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Ohio rejects recreational pot issue lacking valid petition signatures Staff




Martin Alonso

Ohio Attorney General Dave Yost announced Monday that he has rejected a proposed constitutional amendment that would have legalized recreational marijuana in the state for lack of valid signatures.

On March 17, the Ohio Attorney General’s Office received a written petition to amend the Ohio Constitution, entitled “Marijuana Rights and Regulations.” The submission contained part petitions with 1,248 submitted signatures. The part petitions were then submitted to the respective boards of elections for signature verification. Of the 1,000 minimum signatures required to proceed with the constitutional amendment, those boards of elections reported receiving a total of only 271 valid signatures.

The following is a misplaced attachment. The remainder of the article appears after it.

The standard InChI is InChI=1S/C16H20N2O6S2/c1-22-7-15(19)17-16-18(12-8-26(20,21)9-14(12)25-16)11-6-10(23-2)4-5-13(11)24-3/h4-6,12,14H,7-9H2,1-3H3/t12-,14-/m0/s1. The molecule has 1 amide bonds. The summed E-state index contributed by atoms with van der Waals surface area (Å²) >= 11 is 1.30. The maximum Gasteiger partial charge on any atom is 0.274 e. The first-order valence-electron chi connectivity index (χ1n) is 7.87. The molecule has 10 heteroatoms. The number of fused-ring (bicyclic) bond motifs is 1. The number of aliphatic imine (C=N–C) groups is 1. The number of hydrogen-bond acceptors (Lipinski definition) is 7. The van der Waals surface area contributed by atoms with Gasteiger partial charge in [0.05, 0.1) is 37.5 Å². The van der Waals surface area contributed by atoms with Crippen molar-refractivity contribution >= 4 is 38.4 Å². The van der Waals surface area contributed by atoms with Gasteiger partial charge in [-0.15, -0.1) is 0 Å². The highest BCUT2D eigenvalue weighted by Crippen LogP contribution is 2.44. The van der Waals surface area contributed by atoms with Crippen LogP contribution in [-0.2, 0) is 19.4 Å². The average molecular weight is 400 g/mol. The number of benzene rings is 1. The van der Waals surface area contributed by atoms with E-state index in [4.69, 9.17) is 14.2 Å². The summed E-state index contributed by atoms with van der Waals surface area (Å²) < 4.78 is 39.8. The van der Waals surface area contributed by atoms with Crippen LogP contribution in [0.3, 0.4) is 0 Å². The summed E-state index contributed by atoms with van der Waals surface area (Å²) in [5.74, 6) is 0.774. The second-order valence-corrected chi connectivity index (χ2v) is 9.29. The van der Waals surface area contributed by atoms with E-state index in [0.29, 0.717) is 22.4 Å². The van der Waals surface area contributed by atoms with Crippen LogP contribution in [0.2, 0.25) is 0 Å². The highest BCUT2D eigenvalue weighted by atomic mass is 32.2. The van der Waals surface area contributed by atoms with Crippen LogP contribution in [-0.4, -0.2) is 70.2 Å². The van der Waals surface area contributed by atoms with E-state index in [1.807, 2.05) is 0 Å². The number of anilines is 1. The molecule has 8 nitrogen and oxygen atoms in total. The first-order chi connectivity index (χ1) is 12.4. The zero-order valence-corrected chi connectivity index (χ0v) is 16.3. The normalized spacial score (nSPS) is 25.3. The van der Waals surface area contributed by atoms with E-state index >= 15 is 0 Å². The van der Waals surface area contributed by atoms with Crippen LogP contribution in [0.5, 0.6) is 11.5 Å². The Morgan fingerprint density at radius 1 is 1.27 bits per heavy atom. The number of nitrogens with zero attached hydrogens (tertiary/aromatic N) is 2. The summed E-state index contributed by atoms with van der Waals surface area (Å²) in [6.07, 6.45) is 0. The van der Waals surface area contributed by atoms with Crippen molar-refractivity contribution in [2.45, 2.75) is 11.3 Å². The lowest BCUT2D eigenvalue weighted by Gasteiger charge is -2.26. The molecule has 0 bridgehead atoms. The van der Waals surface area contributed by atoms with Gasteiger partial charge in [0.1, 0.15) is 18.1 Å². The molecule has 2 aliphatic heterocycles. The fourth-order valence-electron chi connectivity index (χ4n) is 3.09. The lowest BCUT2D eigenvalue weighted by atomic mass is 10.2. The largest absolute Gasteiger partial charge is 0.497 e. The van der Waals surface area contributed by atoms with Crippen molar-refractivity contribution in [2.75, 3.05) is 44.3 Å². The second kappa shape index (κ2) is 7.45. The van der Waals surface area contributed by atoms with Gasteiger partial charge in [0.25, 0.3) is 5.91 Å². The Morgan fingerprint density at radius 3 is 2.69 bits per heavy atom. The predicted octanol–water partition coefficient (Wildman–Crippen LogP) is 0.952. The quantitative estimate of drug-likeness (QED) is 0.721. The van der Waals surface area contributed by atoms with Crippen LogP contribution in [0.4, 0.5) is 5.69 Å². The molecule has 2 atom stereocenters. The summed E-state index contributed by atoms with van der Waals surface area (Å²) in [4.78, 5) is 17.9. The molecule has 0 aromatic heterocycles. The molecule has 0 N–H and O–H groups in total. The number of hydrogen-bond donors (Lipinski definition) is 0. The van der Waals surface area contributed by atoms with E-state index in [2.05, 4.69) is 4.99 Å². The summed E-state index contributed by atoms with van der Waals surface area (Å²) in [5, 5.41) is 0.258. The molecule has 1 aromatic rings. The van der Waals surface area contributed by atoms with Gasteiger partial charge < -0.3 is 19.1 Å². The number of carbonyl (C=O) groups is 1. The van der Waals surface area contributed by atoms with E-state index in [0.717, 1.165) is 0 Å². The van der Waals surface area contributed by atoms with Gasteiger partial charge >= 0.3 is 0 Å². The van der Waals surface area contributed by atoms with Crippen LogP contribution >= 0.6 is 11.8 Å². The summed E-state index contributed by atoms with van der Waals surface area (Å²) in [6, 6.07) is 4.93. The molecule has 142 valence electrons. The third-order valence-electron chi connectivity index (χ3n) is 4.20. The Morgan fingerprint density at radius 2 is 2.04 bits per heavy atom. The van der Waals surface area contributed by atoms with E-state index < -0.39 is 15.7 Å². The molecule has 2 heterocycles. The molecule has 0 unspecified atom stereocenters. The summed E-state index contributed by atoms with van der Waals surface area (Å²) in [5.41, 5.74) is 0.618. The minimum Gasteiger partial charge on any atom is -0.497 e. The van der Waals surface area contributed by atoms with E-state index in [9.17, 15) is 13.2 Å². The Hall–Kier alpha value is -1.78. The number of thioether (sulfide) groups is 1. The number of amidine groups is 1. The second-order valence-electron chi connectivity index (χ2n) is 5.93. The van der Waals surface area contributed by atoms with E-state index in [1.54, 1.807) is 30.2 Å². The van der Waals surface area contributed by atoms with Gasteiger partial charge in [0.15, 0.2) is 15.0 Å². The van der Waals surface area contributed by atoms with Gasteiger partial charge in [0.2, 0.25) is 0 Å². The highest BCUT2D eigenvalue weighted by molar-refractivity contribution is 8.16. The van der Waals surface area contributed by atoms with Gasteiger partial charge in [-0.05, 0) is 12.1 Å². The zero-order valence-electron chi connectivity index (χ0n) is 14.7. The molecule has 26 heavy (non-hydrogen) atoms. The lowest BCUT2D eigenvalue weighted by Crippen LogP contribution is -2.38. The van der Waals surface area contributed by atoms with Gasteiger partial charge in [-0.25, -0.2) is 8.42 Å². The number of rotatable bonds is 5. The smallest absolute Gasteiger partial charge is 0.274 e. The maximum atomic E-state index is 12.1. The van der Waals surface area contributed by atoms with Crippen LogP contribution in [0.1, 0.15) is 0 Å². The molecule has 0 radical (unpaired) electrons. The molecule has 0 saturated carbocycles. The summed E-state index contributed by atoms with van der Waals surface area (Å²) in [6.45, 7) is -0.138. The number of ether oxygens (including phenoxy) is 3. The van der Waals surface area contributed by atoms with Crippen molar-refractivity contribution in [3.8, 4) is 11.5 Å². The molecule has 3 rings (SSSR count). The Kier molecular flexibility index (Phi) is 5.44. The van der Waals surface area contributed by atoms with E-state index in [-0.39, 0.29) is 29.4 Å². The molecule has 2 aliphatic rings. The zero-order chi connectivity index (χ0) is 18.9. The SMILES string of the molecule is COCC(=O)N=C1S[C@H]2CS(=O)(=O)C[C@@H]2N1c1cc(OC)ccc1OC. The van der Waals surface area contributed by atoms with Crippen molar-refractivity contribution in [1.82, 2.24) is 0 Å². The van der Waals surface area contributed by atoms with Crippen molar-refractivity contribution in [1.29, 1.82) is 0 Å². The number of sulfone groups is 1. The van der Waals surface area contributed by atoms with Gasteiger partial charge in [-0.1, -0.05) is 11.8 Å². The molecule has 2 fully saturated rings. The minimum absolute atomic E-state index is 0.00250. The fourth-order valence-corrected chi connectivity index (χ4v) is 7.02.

“Because your submission did not contain the verified signatures of at least one thousand qualified electors, we must reject it,” Yost wrote in the letter to the petitioning committee. “Finally, because the petition failed to meet the signature threshold, I have not made any determination concerning the fairness and truthfulness of the proposed summary.”

In order for a constitutional amendment to proceed, an initial petition containing summary language of the amendment and at least 1,000 valid signatures from Ohio registered voters must be submitted to the Ohio Attorney General.